113-153 Isaiah Chapter 53

Chapter 53

The Suffering Servant

Verses 1-3

 “This chapter foretells the sufferings of the Messiah, the end for which he was to die, and the advantages resulting to mankind from that illustrious event . . . This chapter contains a beautiful summary of the most peculiar and distinguishing doctrines of Christianity.” (Adam Clarke)

In this prophecy from Isaiah, we see his anticipation that the Messiah of the Jewish people, the one who would be marred beyond recognition is the very one who came to save His people and the nations of the earth. While those who tortured Him on His day of crucifixion saw Him as weak and suffering this was the power of God’s love in its mightiest display.

As Jesus grew up He did increase in wisdom and stature before God and man. (Luke 2:52) Yet, He was a tender plant, considered weak and insignificant and not mighty and strong as the tree. A tender plant is weak and vulnerable and may seem useless before the Lord. But in the presence of God, and submitting to His use, what appears to be weak is strong. It does not matter if the plant is in the dry ground as God will sustain it by His presence.

Jesus did grow up on the dry ground of the Roman-occupied region of Galilee. Galilee in respect to political and spiritual standards for the Israelite nation it was dry ground. But the Lord God Almighty can bring the most beautiful things from the dry ground. “Do not say, ‘It is useless to preach down there, or to send missionaries to that uncivilized country.’ How do you know? Is it the very dry ground? Ah, well, that is hopeful soil; Christ is a ‘root out of a dry ground,’ and the more there is to discourage the more you should be encouraged. Read it the other way. Is it dark? Then all is fair for a grand show of light; the light will never seem as bright as when the night is very, very dark.” (Spurgeon)

Through Isaiah’s prophecy, we see a greater description of Jesus than we have anywhere in the Gospels. Jesus was not one of attractive beauty or physical stature. In no way does this mean that Jesus was an ugly person but that He did not have the advantage of “good looks.” We should not paint images of handsome models to be used to attract people to our Lord. Such a method would be contrary to His nature. “These days it appears that we must dress up the gospel to make it attractive. We have to use the methods of technique which must be smart, well-presented, streamlined. There must be something about the presentation of the gospel that will appeal to people . . . to what is called ‘the modern mind.’ I wonder if we stop to think that in our efforts to make the gospel message ‘attractive’ we are drawing a curtain across the face of Jesus in His humiliation? The only one who can make Him attractive is the Holy Spirit.” (Redpath)

Jesus would not have been considered the life of the party in His day. But we are not to think of Him as a sad or morose person. Jesus was a person who displayed great joy. “At that very time He rejoiced greatly in the Holy Spirit, and said, “I praise You, O Father, Lord of heaven and earth, that You have hidden these things from the wise and intelligent and have revealed them to infants. Yes, Father, for this way was well-pleasing in Your sight.” (Luke 10:21) But Jesus was well acquainted with sorrow and grief and earned the title of “A Man of sorrows.” This along with other reasons made Him a man despised and rejected by men.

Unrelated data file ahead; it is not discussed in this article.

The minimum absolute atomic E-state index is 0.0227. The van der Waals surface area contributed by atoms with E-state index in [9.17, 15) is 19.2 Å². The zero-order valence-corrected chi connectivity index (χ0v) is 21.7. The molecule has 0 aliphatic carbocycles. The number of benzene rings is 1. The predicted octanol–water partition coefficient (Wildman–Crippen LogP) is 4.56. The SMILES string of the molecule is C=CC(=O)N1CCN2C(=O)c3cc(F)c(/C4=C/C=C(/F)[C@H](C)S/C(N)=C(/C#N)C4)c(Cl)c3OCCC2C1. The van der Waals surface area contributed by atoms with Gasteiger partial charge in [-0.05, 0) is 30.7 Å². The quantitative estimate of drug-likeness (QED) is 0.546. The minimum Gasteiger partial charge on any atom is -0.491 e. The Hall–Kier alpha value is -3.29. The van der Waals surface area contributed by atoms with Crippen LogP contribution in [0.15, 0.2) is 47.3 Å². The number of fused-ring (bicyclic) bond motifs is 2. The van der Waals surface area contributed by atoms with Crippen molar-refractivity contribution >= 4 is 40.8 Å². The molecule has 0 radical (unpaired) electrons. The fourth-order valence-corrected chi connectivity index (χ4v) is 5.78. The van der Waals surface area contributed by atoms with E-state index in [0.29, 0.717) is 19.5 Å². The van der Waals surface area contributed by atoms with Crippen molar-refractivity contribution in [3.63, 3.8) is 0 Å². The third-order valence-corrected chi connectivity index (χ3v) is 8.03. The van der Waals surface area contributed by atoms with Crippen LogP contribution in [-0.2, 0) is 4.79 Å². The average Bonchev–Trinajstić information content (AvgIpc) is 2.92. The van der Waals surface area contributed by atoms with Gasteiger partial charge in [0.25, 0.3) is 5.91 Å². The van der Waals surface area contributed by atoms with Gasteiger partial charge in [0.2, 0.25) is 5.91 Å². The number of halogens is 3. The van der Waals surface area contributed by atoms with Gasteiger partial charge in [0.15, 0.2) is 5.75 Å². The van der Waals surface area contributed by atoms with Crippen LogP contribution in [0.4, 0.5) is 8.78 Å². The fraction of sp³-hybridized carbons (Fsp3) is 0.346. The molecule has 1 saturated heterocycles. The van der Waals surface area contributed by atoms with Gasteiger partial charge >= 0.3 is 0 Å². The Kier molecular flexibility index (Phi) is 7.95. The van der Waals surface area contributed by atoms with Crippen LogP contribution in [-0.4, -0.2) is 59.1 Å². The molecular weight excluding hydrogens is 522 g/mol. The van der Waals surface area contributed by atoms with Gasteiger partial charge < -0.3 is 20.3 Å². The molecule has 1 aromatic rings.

Most of our sorrow is self-pity. We have a love of feeling sorrow for ourselves. The sorrows of Jesus was not for Himself but for others, for the fallen desperate condition of humanity. “He was also ‘a man of sorrows,’ for the variety of his woes; he was a man not of sorrow only, but of ‘sorrows.’ All the sufferings of the body and of the soul were known to him; the sorrows of the man who actively struggles to obey; the sorrows of the man who sits still, and passively endures. The sorrows of the lofty he knew, for he was the King of Israel; the sorrows of the poor he knew, for he ‘had not where to lay his head.’ Sorrows relative, and sorrows personal; sorrows mental, and sorrows spiritual; sorrows of all kinds and degrees assailed him. Affliction emptied his quiver upon him, making his heart the target for all conceivable woes.” (Spurgeon)

Because of Jesus’ lack of outward attractiveness, the reaction of mankind was to withdraw from Him. Many a man places a greater value on the physical attractiveness of a person than in the inner beauty of a person. If we do not see a physical beauty we reject that person and never learn the inner beauty. This is where God searches, the mind and heart of a person. This is why men are sometimes amazed by the ones that God chooses.

Verses 4-6

We often look at the physical sufferings of our Lord, but He Also took our mental pain upon Himself. Our griefs and sorrows became His grief and sorrow. It is the image that Jesus loaded them upon His back and carried them so that we would not have to. How many of us today carry our grief and sorrow that Jesus is carrying for us? It does us no good if we do not release them to Him and let Him carry them for us.